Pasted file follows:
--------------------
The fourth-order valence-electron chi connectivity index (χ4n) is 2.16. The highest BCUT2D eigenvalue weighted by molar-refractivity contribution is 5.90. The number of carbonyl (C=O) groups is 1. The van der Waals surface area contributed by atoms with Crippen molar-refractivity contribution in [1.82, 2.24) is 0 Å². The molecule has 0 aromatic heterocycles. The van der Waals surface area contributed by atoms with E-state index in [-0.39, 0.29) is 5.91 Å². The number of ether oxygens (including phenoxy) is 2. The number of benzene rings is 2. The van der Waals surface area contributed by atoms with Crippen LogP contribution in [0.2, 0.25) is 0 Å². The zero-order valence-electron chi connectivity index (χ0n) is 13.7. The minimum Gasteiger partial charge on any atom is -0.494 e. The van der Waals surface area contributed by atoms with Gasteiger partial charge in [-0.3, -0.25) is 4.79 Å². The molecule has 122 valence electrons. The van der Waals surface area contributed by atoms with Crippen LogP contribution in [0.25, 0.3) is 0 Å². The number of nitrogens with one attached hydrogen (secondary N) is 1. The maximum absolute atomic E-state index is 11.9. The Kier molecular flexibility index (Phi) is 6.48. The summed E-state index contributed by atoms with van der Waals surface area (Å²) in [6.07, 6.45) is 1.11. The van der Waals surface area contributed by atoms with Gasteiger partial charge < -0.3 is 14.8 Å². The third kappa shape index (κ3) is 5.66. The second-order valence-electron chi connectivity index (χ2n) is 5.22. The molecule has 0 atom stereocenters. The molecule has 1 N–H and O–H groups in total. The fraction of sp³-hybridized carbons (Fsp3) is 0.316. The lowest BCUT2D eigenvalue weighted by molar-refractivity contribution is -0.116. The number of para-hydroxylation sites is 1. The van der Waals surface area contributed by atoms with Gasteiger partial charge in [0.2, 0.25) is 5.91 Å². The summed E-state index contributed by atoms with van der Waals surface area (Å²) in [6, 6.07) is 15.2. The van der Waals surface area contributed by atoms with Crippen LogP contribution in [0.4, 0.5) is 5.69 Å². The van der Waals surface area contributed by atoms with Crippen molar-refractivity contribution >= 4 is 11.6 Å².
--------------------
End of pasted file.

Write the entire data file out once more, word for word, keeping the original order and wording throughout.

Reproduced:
The fourth-order valence-electron chi connectivity index (χ4n) is 2.16. The highest BCUT2D eigenvalue weighted by molar-refractivity contribution is 5.90. The number of carbonyl (C=O) groups is 1. The van der Waals surface area contributed by atoms with Crippen molar-refractivity contribution in [1.82, 2.24) is 0 Å². The molecule has 0 aromatic heterocycles. The van der Waals surface area contributed by atoms with E-state index in [-0.39, 0.29) is 5.91 Å². The number of ether oxygens (including phenoxy) is 2. The number of benzene rings is 2. The van der Waals surface area contributed by atoms with Crippen LogP contribution in [0.2, 0.25) is 0 Å². The zero-order valence-electron chi connectivity index (χ0n) is 13.7. The minimum Gasteiger partial charge on any atom is -0.494 e. The van der Waals surface area contributed by atoms with Gasteiger partial charge in [-0.3, -0.25) is 4.79 Å². The molecule has 122 valence electrons. The van der Waals surface area contributed by atoms with Crippen LogP contribution in [0.25, 0.3) is 0 Å². The number of nitrogens with one attached hydrogen (secondary N) is 1. The maximum absolute atomic E-state index is 11.9. The Kier molecular flexibility index (Phi) is 6.48. The summed E-state index contributed by atoms with van der Waals surface area (Å²) in [6.07, 6.45) is 1.11. The van der Waals surface area contributed by atoms with Gasteiger partial charge < -0.3 is 14.8 Å². The third kappa shape index (κ3) is 5.66. The second-order valence-electron chi connectivity index (χ2n) is 5.22. The molecule has 0 atom stereocenters. The molecule has 1 N–H and O–H groups in total. The fraction of sp³-hybridized carbons (Fsp3) is 0.316. The lowest BCUT2D eigenvalue weighted by molar-refractivity contribution is -0.116. The number of para-hydroxylation sites is 1. The van der Waals surface area contributed by atoms with Gasteiger partial charge in [0.2, 0.25) is 5.91 Å². The summed E-state index contributed by atoms with van der Waals surface area (Å²) in [6, 6.07) is 15.2. The van der Waals surface area contributed by atoms with Crippen LogP contribution in [0.4, 0.5) is 5.69 Å². The van der Waals surface area contributed by atoms with Crippen molar-refractivity contribution >= 4 is 11.6 Å².